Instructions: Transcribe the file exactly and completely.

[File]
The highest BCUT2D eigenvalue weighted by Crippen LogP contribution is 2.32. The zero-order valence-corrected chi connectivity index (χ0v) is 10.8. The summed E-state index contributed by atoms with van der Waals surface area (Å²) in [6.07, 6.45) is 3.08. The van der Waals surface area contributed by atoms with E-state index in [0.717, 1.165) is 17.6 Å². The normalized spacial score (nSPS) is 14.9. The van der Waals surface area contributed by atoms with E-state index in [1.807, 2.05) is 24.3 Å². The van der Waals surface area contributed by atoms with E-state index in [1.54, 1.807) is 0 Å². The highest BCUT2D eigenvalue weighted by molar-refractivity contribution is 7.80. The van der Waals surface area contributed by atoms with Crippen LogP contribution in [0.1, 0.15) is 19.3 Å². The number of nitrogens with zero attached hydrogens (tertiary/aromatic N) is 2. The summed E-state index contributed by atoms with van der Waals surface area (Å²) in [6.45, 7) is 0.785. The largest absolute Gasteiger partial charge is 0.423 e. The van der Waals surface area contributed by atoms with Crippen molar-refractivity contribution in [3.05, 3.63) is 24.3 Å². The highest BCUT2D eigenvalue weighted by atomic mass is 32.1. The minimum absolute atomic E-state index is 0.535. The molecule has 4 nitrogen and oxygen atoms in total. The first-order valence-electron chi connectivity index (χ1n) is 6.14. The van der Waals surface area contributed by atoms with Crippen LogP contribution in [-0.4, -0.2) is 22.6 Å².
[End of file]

The highest BCUT2D eigenvalue weighted by Crippen LogP contribution is 2.32. The zero-order valence-corrected chi connectivity index (χ0v) is 10.8. The summed E-state index contributed by atoms with van der Waals surface area (Å²) in [6.07, 6.45) is 3.08. The van der Waals surface area contributed by atoms with E-state index in [0.717, 1.165) is 17.6 Å². The normalized spacial score (nSPS) is 14.9. The van der Waals surface area contributed by atoms with E-state index in [1.807, 2.05) is 24.3 Å². The van der Waals surface area contributed by atoms with E-state index in [1.54, 1.807) is 0 Å². The highest BCUT2D eigenvalue weighted by molar-refractivity contribution is 7.80. The van der Waals surface area contributed by atoms with Crippen LogP contribution in [0.1, 0.15) is 19.3 Å². The number of nitrogens with zero attached hydrogens (tertiary/aromatic N) is 2. The summed E-state index contributed by atoms with van der Waals surface area (Å²) in [6.45, 7) is 0.785. The largest absolute Gasteiger partial charge is 0.423 e. The van der Waals surface area contributed by atoms with Crippen molar-refractivity contribution in [3.05, 3.63) is 24.3 Å². The highest BCUT2D eigenvalue weighted by atomic mass is 32.1. The minimum absolute atomic E-state index is 0.535. The molecule has 4 nitrogen and oxygen atoms in total. The first-order valence-electron chi connectivity index (χ1n) is 6.14. The van der Waals surface area contributed by atoms with Crippen LogP contribution in [-0.4, -0.2) is 22.6 Å².